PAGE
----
The posted photo looked great with a whole cluster of blooming snake plants (I hesitate to call them by a botanic name at the moment because what we have known as sansevieria for years has been subsumed into the dracena genus. And when plants get muddled up botanically–or cleared up, but it seems muddy at first–the good old fashioned “common” name seems pretty good all of a sudden!!)
But as anyone who has been around a blooming snake plant knows, those small flowers pack a powerful fragrance! They are especially fragrant in the evening. That’s generally how I know one of mine is blooming–I will smell it first when I walk into the room–then I look over to the windowsill and see it. You’ll notice my photo was taken at night, when it was the most fragrant, of course.
What I am trying to say is while the garden center had a great marketing headline, anyone with enough light can make a snake plant bloom. Just about all of mine in this west window have.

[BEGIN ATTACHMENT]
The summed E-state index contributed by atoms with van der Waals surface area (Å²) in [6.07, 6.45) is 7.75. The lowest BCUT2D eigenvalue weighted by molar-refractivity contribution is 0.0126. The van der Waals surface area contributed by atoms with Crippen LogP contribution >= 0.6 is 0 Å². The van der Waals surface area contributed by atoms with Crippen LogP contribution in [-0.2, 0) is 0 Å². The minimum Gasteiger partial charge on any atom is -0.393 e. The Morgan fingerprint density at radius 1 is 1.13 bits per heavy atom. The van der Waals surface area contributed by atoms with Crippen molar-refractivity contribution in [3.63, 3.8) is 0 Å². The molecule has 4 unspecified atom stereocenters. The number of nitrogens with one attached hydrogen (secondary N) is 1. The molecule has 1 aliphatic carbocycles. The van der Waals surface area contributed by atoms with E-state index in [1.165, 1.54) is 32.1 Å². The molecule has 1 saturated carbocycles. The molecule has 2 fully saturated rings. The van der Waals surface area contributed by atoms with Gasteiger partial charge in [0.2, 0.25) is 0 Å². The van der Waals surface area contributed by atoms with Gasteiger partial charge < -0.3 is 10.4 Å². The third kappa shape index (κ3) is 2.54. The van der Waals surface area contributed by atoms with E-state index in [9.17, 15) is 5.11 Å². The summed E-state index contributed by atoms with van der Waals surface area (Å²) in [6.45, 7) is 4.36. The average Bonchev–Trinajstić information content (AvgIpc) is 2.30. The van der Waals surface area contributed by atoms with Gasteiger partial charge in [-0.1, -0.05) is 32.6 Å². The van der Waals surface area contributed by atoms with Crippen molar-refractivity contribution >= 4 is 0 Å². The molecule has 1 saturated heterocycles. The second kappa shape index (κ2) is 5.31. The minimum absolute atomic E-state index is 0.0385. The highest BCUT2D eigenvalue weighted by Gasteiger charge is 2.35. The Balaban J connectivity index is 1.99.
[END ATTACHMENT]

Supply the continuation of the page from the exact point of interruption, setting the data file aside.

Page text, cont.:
The conditions they need are higher light (many people grow then in dark northern exposures because they tolerate it–but this is a western exposure and I have grown then in an eastern exposure too.) They also like to be tightly potted so don’t keep increasing the pot size.
If you notice the right side of this cheap plastic nursery pot, this plant has actually broken through it twice! Heaven help me when I go to re-pot it! At this point, it’s almost all plant and roots–I will need to cut the pot off to re-pot it. And it’s a little overdue. But I can’t go much larger or I literally won’t be able to lift it. This is one heavy plant. That’s why I chose the cheap plastic to start with–I had to get it upstairs and into the window somehow.
So I will enjoy the blooming–and try to ignore the re-potting issue.
But if you would like to get your snake plant to bloom, try giving it a bit more light. You might be pleasantly surprised.
I am always stunned when I bring my house plants back in after their very brief time outdoors. In my climate, they really are house plants–they are inside from early September through the middle of May each year.